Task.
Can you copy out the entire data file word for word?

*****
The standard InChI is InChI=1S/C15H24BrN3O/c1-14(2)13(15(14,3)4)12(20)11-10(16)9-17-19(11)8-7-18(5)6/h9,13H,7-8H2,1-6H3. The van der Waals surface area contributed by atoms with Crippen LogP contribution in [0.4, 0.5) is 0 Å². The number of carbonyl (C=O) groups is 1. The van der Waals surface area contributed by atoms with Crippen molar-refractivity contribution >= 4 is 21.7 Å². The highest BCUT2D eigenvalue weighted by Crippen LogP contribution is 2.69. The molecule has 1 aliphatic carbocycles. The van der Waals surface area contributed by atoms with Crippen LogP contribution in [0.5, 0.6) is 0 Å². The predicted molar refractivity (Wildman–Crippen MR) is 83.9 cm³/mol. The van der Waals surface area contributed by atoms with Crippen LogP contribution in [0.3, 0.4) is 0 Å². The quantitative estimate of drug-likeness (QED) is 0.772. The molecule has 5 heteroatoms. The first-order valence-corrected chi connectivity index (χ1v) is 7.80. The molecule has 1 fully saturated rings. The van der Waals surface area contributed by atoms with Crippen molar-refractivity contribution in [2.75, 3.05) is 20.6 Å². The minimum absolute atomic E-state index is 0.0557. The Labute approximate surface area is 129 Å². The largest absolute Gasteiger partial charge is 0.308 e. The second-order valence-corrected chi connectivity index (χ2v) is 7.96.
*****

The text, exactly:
The standard InChI is InChI=1S/C15H24BrN3O/c1-14(2)13(15(14,3)4)12(20)11-10(16)9-17-19(11)8-7-18(5)6/h9,13H,7-8H2,1-6H3. The van der Waals surface area contributed by atoms with Crippen LogP contribution in [0.4, 0.5) is 0 Å². The number of carbonyl (C=O) groups is 1. The van der Waals surface area contributed by atoms with Crippen molar-refractivity contribution >= 4 is 21.7 Å². The highest BCUT2D eigenvalue weighted by Crippen LogP contribution is 2.69. The molecule has 1 aliphatic carbocycles. The van der Waals surface area contributed by atoms with Crippen LogP contribution in [0.5, 0.6) is 0 Å². The predicted molar refractivity (Wildman–Crippen MR) is 83.9 cm³/mol. The van der Waals surface area contributed by atoms with Crippen LogP contribution in [0.3, 0.4) is 0 Å². The quantitative estimate of drug-likeness (QED) is 0.772. The molecule has 5 heteroatoms. The first-order valence-corrected chi connectivity index (χ1v) is 7.80. The molecule has 1 fully saturated rings. The van der Waals surface area contributed by atoms with Crippen molar-refractivity contribution in [2.75, 3.05) is 20.6 Å². The minimum absolute atomic E-state index is 0.0557. The Labute approximate surface area is 129 Å². The largest absolute Gasteiger partial charge is 0.308 e. The second-order valence-corrected chi connectivity index (χ2v) is 7.96.